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Involuntary physical experience of a cross-modal association

  1. May 1, 2004 #1
    ABSTRACT: Synesthesia (Greek, syn = together + aisthesis = perception) is the involuntary physical experience of a cross-modal association. That is, the stimulation of one sensory modality reliably causes a perception in one or more different senses.

    1. Introduction
    2. General Features
    3. History Of Synesthesia
    4. Clinical Diagnosis
    5. Lack Of Obvious Agreement
    6. Neural Basis
    7. Form Constants
    8. The Implications Of Synesthesia Regarding The Primacy Of Emotion
    9. The Rejection Of Direct Experience
    10. Future Issues For Research


    for me,
    A is red
    C is yellow
    J is green
    L is purple/lilac
    S is pink
    G is rust
    T is orange
    Last edited by a moderator: Apr 20, 2017
  2. jcsd
  3. May 13, 2004 #2


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    When did you first realise that 'A is red' for you, but not everyone (anyone?) else?

    Is it only letters+colours for you?
  4. Mar 6, 2005 #3
    I've asked other people if they associate colors for letters and what those would be. I just figured everyone would have different colors, not sure at what age, but I remember thinking about it as a child.

    Under general features:2.8 Not only do most synesthetes contend that their memories are excellent, but cite their parallel sensations as the cause, saying for example, "I know it's 2 because it's white." Conversation, prose passages, movie dialogue, and verbal instructions are typical subjects of detailed recall. The spatial location of objects is also strikingly remembered, such as the precise location of kitchen utensils, furniture arrangements and floor plans, books on shelves, or text blocks in a specific book. Perhaps related to this observation is a tendency to prefer order, neatness, symmetry, and balance. Work cannot commence until the desk is arranged just so, or everything in the kitchen is put away in its proper place. Synesthetes perform in the superior range of the Wechsler Memory Scale.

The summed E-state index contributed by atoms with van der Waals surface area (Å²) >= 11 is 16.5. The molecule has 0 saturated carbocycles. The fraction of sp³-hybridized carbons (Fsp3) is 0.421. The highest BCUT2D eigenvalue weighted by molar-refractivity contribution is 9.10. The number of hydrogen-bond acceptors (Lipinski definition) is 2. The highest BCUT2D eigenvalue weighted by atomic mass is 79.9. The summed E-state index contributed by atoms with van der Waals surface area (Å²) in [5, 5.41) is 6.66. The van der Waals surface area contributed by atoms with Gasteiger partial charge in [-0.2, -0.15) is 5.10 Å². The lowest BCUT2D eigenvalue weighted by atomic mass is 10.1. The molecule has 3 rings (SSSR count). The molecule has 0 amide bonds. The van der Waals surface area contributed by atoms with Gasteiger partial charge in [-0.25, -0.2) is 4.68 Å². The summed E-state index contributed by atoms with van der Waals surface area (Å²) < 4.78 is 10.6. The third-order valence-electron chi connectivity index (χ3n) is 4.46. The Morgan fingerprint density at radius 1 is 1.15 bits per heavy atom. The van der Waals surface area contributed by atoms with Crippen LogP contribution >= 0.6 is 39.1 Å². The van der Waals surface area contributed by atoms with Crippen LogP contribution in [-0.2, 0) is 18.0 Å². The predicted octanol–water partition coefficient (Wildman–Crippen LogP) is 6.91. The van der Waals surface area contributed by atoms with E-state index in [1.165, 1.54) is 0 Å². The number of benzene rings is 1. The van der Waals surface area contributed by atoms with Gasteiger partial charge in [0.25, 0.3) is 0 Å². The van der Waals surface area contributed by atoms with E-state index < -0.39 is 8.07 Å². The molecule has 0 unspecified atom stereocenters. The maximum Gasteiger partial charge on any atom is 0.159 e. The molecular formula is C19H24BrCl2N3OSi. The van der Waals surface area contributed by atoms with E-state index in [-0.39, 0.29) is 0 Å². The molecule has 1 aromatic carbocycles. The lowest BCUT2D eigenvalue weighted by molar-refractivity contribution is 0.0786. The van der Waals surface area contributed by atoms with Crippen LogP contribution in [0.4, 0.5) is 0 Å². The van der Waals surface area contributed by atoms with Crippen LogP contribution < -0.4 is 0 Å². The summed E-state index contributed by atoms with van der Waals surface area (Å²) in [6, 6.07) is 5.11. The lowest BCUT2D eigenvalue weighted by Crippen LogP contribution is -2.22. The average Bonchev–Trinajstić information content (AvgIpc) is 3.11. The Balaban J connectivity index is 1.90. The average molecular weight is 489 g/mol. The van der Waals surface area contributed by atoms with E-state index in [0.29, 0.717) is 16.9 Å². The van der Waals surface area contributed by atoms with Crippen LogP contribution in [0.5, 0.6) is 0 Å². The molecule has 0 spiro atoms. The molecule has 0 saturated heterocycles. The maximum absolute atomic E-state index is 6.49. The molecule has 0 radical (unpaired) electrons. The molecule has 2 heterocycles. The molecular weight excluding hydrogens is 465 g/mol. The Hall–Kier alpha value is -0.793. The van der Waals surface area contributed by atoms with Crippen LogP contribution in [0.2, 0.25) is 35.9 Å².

This and especially the last part about neatness is true for me.
  5. Jan 7, 2007 #4


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    Last edited by a moderator: May 2, 2017
  6. Jan 7, 2007 #5


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    Funny, for me it's numbers. I associate the number 4 (and squares) with the color blue. The number 3 (and equilateral triangles) are red, etc. The color associations are not really strong, but even as a young child, I associated numbers with regular shapes in plane geometry (eventually, my favorite course in HS).
  7. Jan 8, 2007 #6
    I smell shapes, from grape squares and lemon triangles, to patchouli swirls. It wasen't untill zoob started a thread on this subject that I really had to {admit} look closely at myself.
  8. Jan 8, 2007 #7
    Here is another thread on this topic with more case studies presented:
    https://www.physicsforums.com/showthread.php?t=77376&highlight=synesthesiaI find it interesting that looking at the limited information presented, there is no pattern that different people associate colors, shapes, numbers the same way. Has anyone conducted research on comparative experiences of those with synesthesia ?
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